There are a few side effects with the Carbo/Vinc regimen. First, there is the one that we all associate with chemo, hair loss. Although it is possible, Dr. Korones doesn't believe Michael will lose his hair which was a big relief! Michael doesn't take changes like that very well. We recently tried to explain to him what the tooth fairy was and he became VERY distraught at the thought that he may lose his teeth. It didn't help that we explained it is normal and every body's baby teeth come out to make way for adult teeth. He didn't want to hear it. Secondly, nausea, vomiting and fatigue are possible. Dr. Korones doesn't think Michael should experience those side effects either since his overall health and energy level are so great.

He said low blood counts are possible and they will monitor that weekly and if necessary Michael would receive a blood transfusion. He also said Vincristine can irritate the nerve endings throughout Michael's body and show up as constipation, abdominal pain, back pain, leg pain or jaw pain. We will just have to worry about that IF it happens. The good news is that none of these side effects are permanent.

As discussed in a previous post, we will be able to go to Syracuse to receive the weekly chemo treatments. We will be going to Rochester on January 17th and Michael will be admitted to Golisano's Children's Hospital. On that day, he will have an MRI under sedation for his doctors to use as a baseline to gauge the effectiveness of the chemo treatments. Then on Friday, he will have a "port" surgically implanted through which he will receive his meds and the doctors can draw blood samples. The port actually sounds like the scariest part to me. There are things that can go wrong with the port and Dr. Korones said that a county health nurse will have to come a couple of times a week to do "maintenance" on the site.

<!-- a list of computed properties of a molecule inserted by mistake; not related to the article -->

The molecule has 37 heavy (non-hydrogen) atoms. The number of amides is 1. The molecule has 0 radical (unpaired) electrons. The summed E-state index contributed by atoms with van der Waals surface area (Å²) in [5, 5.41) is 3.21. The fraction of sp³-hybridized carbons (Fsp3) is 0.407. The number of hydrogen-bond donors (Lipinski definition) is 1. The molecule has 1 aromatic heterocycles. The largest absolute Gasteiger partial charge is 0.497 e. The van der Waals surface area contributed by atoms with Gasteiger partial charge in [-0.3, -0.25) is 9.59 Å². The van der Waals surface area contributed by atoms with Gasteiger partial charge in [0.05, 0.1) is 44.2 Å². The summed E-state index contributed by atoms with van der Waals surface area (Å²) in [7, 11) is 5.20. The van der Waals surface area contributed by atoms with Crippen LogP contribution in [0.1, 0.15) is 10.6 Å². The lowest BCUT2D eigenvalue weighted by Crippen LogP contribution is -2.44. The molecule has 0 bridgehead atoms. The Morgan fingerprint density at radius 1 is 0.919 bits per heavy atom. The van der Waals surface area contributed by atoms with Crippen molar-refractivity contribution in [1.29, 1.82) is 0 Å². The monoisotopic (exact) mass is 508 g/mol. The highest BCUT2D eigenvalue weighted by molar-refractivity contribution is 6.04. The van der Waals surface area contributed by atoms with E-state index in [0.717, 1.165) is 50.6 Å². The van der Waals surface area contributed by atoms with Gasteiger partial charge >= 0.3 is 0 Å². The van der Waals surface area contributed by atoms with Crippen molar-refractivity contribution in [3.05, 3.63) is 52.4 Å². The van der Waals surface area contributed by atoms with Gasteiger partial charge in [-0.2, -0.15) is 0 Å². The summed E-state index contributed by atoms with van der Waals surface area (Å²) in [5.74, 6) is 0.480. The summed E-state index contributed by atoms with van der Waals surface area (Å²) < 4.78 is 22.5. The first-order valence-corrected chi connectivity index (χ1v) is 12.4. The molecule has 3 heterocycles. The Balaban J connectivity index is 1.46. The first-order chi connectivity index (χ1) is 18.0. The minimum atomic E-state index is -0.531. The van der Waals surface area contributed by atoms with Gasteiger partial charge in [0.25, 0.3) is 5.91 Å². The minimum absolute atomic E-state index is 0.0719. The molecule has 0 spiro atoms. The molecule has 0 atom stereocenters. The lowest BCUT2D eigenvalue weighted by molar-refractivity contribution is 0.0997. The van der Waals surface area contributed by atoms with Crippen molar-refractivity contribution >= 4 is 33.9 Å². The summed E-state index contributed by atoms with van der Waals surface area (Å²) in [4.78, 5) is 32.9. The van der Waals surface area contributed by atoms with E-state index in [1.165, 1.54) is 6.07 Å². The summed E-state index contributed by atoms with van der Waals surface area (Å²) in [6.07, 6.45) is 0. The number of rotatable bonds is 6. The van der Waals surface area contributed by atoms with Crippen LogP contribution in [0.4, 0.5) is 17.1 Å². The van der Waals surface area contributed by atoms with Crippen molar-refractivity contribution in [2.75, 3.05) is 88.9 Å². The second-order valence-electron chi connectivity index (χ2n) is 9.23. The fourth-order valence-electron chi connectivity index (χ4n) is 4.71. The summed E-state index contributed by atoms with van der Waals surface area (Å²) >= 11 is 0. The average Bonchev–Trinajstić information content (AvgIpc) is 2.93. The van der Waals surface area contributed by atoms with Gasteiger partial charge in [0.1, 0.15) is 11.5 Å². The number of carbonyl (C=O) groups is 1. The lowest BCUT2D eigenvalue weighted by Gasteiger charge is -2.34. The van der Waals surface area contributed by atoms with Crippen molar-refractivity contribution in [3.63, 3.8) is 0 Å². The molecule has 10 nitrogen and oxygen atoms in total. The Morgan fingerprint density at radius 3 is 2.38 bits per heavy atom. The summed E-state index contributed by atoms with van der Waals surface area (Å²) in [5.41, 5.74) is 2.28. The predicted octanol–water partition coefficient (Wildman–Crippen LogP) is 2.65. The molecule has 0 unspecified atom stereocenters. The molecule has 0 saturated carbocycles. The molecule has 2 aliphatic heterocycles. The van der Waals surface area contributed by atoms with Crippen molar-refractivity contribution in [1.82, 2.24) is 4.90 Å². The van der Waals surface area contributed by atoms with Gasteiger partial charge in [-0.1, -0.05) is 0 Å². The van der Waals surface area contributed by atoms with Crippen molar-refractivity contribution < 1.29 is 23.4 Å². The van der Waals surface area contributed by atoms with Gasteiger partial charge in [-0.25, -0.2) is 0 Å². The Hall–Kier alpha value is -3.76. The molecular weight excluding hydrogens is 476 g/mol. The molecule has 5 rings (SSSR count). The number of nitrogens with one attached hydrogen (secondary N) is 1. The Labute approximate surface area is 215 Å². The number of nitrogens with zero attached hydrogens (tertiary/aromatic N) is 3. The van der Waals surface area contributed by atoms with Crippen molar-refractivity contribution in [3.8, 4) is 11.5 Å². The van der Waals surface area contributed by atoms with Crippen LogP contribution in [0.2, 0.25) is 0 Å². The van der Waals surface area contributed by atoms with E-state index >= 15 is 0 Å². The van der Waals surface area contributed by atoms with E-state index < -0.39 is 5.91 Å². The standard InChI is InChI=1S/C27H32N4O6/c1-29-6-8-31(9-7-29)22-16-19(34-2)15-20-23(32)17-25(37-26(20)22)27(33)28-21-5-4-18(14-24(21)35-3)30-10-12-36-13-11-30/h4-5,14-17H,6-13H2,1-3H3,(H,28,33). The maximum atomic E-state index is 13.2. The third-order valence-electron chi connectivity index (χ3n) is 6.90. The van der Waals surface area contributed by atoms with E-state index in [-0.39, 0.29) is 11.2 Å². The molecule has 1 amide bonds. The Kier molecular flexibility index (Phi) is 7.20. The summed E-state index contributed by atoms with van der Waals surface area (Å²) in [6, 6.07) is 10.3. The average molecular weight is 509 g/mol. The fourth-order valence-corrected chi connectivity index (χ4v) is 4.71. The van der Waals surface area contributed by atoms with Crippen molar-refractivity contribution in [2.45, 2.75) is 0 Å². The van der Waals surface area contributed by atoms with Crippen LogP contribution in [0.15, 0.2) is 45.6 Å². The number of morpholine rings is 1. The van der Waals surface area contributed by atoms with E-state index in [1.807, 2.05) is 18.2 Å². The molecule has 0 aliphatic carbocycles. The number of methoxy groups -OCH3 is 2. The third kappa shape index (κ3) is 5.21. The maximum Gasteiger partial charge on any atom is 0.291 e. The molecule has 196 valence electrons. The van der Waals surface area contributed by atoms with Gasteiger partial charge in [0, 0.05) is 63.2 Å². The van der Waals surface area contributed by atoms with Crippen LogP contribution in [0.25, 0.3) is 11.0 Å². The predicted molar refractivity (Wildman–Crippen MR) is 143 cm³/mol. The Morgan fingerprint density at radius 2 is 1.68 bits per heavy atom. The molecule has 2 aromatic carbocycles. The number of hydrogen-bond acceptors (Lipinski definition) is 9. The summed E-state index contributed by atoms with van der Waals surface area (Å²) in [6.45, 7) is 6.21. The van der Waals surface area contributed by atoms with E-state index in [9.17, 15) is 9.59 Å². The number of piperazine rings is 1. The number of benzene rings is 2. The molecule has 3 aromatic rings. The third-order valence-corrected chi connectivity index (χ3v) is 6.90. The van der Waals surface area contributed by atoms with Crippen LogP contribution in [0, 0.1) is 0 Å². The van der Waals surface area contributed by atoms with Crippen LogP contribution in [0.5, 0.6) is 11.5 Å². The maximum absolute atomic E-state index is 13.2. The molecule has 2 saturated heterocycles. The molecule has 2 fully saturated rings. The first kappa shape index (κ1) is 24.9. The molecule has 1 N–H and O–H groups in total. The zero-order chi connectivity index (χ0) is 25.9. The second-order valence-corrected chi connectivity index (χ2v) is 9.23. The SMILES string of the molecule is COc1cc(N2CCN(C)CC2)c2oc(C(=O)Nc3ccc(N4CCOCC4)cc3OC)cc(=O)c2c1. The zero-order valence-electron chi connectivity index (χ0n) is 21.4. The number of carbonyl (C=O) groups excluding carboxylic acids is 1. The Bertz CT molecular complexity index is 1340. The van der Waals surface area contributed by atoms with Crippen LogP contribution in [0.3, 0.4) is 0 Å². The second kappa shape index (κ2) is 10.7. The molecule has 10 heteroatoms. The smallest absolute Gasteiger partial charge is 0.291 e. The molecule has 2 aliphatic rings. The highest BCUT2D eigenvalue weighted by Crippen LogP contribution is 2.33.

We talked to Dr. Korones about whether he still believes Michael's tumor is low-grade (benign) as opposed to high-grade (malignant) since it has started growing so soon after surgery. He said that was a very good question but he still believes it is benign. He said that it is possible that if there was not enough of the tumor removed and tested there could have been an error in the pathology reports (in other words if part of the tumor is benign and part is malignant and only the benign part was tested.) He said that quite a large part of the tumor was removed and tested and therefore the margin of error is unlikely. He just thinks that Michael has an aggressive low-grade tumor. But the important part is that it is curable and treatable.

We picked up the last of the records we need for our second opinion from Children's Hospital of Boston so we hope to hear from them next Friday. Jeff & I don't expect their recommendations to differ significantly from Rochester. If they do, then we will have to decide which group to follow and that would be a really tough decision. Jeff & I have already discussed it and if Boston recommends another surgery, we don't think we will do it at this time. The risks are just too high.

I will post again when we hear from Boston. In the meantime, please keep Michael in your thoughts and prayers. JoAnne